Although I was not born into high culture, there is no question I’ve always aspired to it. Not for the status, but for the knowledge.
How would I know if I was a cultured individual? I’d need a checklist like this:
- Well-travelled and feels comfortable with people anywhere in the world
- Well-spoken and can spontaneously refer to significant people, places and events during everyday discussion
- Can speak and read several languages
- Has knowledge of world geography, history and politics
- Has knowledge and appreciation of visual arts, music and literature
- Enjoys wine and fine dining
How do I rate?
Well, until 2008 I had never travelled outside Canada and the US, and since then my travel list has only expanded to the UK. But if I relaxed at a resort in Havana every Spring Break, I’m not sure if I’d be any more cultured. I doubt I’d feel comfortable everywhere in the world. I like my creature comforts. I wouldn’t bring a box of Shreddies with me to Tokyo, but I probably wouldn’t eat raw eggs over rice for breakfast, either.
I have a reasonably good knowledge of significant people, places and events. However, I have very little talent at working it into conversation. I have high school French, and I can make myself understood, but I’ve never been fluent. My geography is not bad, but my command of history is limited. The areas in which I feel more confidence are literature and music, with arts at least a strong interest. I could choose a bottle of wine for friends at dinner, but I wouldn’t try to eat an artichoke in public.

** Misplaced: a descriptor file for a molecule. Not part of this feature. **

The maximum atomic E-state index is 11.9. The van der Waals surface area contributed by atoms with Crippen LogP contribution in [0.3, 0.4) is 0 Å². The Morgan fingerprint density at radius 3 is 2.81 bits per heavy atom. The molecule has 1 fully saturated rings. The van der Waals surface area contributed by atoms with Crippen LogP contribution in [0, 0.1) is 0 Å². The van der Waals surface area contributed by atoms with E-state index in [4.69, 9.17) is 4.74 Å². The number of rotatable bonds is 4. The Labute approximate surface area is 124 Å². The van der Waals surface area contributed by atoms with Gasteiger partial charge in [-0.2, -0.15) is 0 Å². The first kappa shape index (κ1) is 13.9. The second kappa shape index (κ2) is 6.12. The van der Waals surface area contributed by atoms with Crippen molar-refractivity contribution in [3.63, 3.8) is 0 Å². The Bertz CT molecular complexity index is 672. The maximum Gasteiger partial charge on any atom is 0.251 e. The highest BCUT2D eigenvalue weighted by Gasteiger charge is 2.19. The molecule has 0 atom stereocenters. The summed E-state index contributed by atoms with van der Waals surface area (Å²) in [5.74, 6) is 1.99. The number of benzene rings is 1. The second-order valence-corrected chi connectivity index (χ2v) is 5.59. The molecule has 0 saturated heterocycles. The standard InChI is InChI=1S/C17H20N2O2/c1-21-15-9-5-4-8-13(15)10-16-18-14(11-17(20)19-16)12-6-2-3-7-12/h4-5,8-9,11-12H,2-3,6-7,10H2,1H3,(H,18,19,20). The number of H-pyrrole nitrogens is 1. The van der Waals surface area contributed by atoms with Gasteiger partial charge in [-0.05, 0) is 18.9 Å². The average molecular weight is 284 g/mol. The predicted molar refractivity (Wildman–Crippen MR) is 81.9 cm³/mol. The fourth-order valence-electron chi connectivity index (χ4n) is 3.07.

I probably score higher on the “culture scale,” if there were such a thing, because of my education and reading. Through them, I grasp a lot of cultural references. If Kahlo, Karsh or Kael came up in conversation, I would have some context. I am happy I studied Theatre, English, Philosophy, and Russian Literature in university. I’ve read a lot of books, seen a lot of movies, and listened to a lot of music. If I’ve had a cultural awakening, it’s been gradual, as I was exposed to more art and current events and food experiences over time.
Maybe when we think of cultured people, it’s the ones born with a silver spoon who come to mind – those whose parents travelled with them, and sent them to private schools, and raised them with the Suzuki violin method and a nanny with good enunciation. I am not knocking that kind of privilege – you can use it for good in the world!
Of course, the majority of the world’s population doesn’t travel or read for pleasure or eat at restaurants. My definition of “cultured” is definitely a Western/White/European construct. It seems you don’t get recognition for your wisdom if you know how to forage for edible plants, or if you can make a living from scavenging valuable metals from trash heaps. Obviously we set a priority on what knowledge is socially acceptable for us.
I do admire people who can do culturally-cool things like navigate NYC as easily as their hometown, or identify Louis XIV furniture, or know when to use a runcible spoon. But I also admire people who drive a standard or play outdoors with their kids every day!
I risk being perceived as a high-falutin’ snob because I don’t watch TV, never know YouTube celebrities (Boo who?) and don’t eat at McDonald’s. But I can live with that! One thing I don’t like is anti-intellectualism. Just because you can quote Shakespeare doesn’t mean you’re artsy-fartsy and out-of-touch with real folks! I especially dislike it when politicians make fun of “the liberal elite” (which would be 90% of Canadians, LOL!)
Rom and I had a chat and agreed on our new definition of a cultured person: someone who enjoys other cultures, adapts to their environment wherever they are, learns from and respects others, and uses their knowledge to put others at ease.
And if they own a Tibetan mastiff or a Tag Heuer watch? We won’t hold it against them!
How do you rate yourself for arts and humanities knowledge? What is your snob factor?